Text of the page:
Make us your home page
Instagram

Today’s top headlines delivered to you daily.

(View our Privacy Policy)

Behind bars, the attitude can start with the food

An inmate carries his lunch of Spanish rice, cornbread, cucumbers and onions, broccoli and a banana past a guard who marks his number off at Polk County Correctional Institute.

MARTHA RIAL | Times

An inmate carries his lunch of Spanish rice, cornbread, cucumbers and onions, broccoli and a banana past a guard who marks his number off at Polk County Correctional Institute.

POLK CITY

He hopes the prisoners don't notice the missing hamburger. He had the guys spice up the ground turkey, trying to hide the loss.

He couldn't control the sugar ration. Or the cornbread.

State mandates.

But try telling that to 1,200 hungry inmates.

"We've had to change some of the recipes, trying to cut back on costs but not on portions," says Jack Myers, who oversees the industrial kitchen at Polk Correctional Institution in Polk City. "We're having to feed everyone more cheaply now. So this month, we switched from half-hamburger, half-turkey to just turkey in most of our casserole dishes."

Inmates still get ground beef in their meatloaf, and 3-ounce hamburgers five times a month. But the chili, Spanish rice and meat macaroni is now all turkey.

Try feeding a grown man 3,000 calories on $2.12 a day.

• • •

Last spring, the Legislature chopped $9.25 million from the prison food budget. Contractors who had cooked the inmates' food since 2001 decided they couldn't turn a profit. When they pulled out in January, the state had five days to take over the prison food service.

Myers ran state prison kitchens for Trinity Services Group of Oldsmar for four years. The state hired him back to take over food service at the Polk City facility. There, he makes the meals the state makes him make, overseeing six paid staffers and 100 inmates dressed in blue scrubs. Every week, they cook 50,000 pounds of potatoes, 1,200 pounds of beans and a ton of turkey.

"We've had our budget cut at the same time costs are rising," Myers says. "In the last year, rice went from $13 a bag to $28."

Inmates line up in the cafeteria along a white concrete block wall, push through a turnstile and reach into a 2-foot-square window. The inmates dishing food on the other side can't see their faces. So they can't dole their buddies an extra scoop of Spanish rice.

On this February Friday, everyone is also getting a stalk of yellowed broccoli, a banana and, of course, cornbread. "We had to cut back on the sliced bread," Myers says. "Cornbread is cheaper." Who cares if it takes more time to make? Inmates do the labor.

Prisoners haven't complained much, Myers says. This spring, he hopes to help the prisoners plant a garden, start growing cabbage, squash and green, green broccoli. They could all have fresher produce, he says, while saving money.

His supervisor, assistant warden Eduardo Rivero, just hopes the state doesn't slice any more meat from his budget. "I'm praying," he says.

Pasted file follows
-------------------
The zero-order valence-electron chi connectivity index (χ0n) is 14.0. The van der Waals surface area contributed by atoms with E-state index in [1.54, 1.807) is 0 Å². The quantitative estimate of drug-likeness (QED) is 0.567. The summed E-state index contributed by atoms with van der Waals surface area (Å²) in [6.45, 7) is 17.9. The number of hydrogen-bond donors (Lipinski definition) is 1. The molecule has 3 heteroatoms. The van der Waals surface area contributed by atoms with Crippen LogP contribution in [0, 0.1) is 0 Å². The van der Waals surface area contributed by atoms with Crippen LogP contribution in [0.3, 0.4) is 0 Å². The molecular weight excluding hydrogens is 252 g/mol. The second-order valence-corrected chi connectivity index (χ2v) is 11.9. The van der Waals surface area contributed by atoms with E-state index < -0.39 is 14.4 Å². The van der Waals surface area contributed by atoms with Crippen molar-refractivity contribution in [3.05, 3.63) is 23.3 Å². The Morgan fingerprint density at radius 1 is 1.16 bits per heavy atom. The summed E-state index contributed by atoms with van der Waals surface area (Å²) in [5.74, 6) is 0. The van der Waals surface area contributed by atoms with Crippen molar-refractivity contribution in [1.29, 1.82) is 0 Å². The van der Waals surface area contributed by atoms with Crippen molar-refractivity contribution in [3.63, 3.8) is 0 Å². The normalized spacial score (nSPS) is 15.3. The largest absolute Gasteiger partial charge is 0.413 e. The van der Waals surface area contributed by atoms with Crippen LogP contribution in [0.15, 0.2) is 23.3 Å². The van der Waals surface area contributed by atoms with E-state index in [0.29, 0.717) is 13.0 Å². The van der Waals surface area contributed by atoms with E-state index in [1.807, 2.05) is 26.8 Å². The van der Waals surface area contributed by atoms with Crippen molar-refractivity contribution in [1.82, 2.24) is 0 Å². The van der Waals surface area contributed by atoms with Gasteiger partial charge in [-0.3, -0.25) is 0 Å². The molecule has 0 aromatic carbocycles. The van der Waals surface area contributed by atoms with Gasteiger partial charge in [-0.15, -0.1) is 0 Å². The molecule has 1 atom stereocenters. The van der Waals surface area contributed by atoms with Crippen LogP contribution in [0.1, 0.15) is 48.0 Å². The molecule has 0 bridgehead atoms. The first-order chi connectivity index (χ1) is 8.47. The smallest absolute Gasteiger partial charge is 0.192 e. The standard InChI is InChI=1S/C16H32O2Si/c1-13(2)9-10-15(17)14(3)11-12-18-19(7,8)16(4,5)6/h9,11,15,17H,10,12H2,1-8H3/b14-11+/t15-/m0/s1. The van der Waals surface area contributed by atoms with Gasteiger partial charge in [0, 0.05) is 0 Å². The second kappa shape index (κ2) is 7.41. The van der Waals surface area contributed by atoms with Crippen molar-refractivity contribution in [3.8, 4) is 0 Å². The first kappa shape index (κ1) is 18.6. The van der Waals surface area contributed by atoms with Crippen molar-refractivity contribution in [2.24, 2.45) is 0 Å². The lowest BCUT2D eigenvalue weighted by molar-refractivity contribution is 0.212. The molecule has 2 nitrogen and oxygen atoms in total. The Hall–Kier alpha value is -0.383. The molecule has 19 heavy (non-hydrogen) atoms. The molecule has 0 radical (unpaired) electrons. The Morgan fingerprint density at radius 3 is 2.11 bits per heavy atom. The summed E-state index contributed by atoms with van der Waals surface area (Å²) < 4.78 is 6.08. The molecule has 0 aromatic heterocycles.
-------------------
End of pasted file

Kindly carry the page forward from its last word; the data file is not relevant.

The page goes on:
The men here are murderers and thieves, sentenced from one year to life. The only thing a lot of them have to look forward to is meals. "Food," he says, "makes a big difference in their attitude."

And because state budget cuts also mean the maximum-security prison is down 18 guards, the last thing the warden wants is inmates with a beef.

Behind bars, the attitude can start with the food 02/26/09 [Last modified: Friday, February 27, 2009 3:22pm]
Photo reprints | Article reprints

© 2017 Tampa Bay Times

    

Join the discussion: Click to view comments, add yours

Loading...
  1. Search for missing Army helicopter crew suspended in Hawaii

    Military

    HONOLULU — Officials have suspended the search for five Army soldiers who were aboard a helicopter that crashed during offshore training in Hawaii last week.

    Water safety officials hand over possible debris from an Army UH-60 Black Hawk helicopter crash to military personnel stationed at a command center in a harbor, Wednesday in Haleiwa, Hawaii, a day after. an Army helicopter with five on board crashed several miles off Oahu's North Shore. Officials  suspended the search for five Army soldiers in a helicopter crash during offshore training in Hawaii on Monday. [Associated Press]
  2. Rubio praises Trump for 'excellent' speech on Afghanistan

    Blogs

    Sen. Marco Rubio praised President Donald Trump's "excellent" speech on Afghanistan. Sen. Bill Nelson was less effusive but agreed with the goal.

  3. Gov. Rick Scott blasts report of shifting words on Charlottesville

    Blogs

    Gov. Rick Scott, one of the most scripted politicians in modern Florida history, said Monday that ‘both sides” bore blame for Charlottesville.

  4. Record $417 million awarded in lawsuit linking baby powder to cancer

    Nation

    LOS ANGELES — A Los Angeles jury on Monday ordered Johnson & Johnson to pay a record $417 million to a hospitalized woman who claimed in a lawsuit that the talc in the company's iconic baby powder causes ovarian cancer when applied regularly for feminine hygiene.

    A bottle of Johnson's baby powder is displayed. On Monday, Aug. 21, 2017, a Los Angeles County Superior Court spokeswoman confirmed that a jury has ordered Johnson & Johnson to pay $417 million in a case to a woman who claimed in a lawsuit that the talc in the company's iconic baby powder causes ovarian cancer when applied regularly for feminine hygiene. [Associated Press]
  5. Search under way for missing sailors; Navy chief orders inquiry

    Military

    SINGAPORE — The U.S. Navy ordered a broad investigation Monday into the performance and readiness of the Pacific-based 7th Fleet after the USS John S. McCain collided with an oil tanker in Southeast Asian waters, leaving 10 U.S. sailors missing and others injured.

    Damage is visible as the USS John S. McCain steers toward Singapore’s naval base on Monday.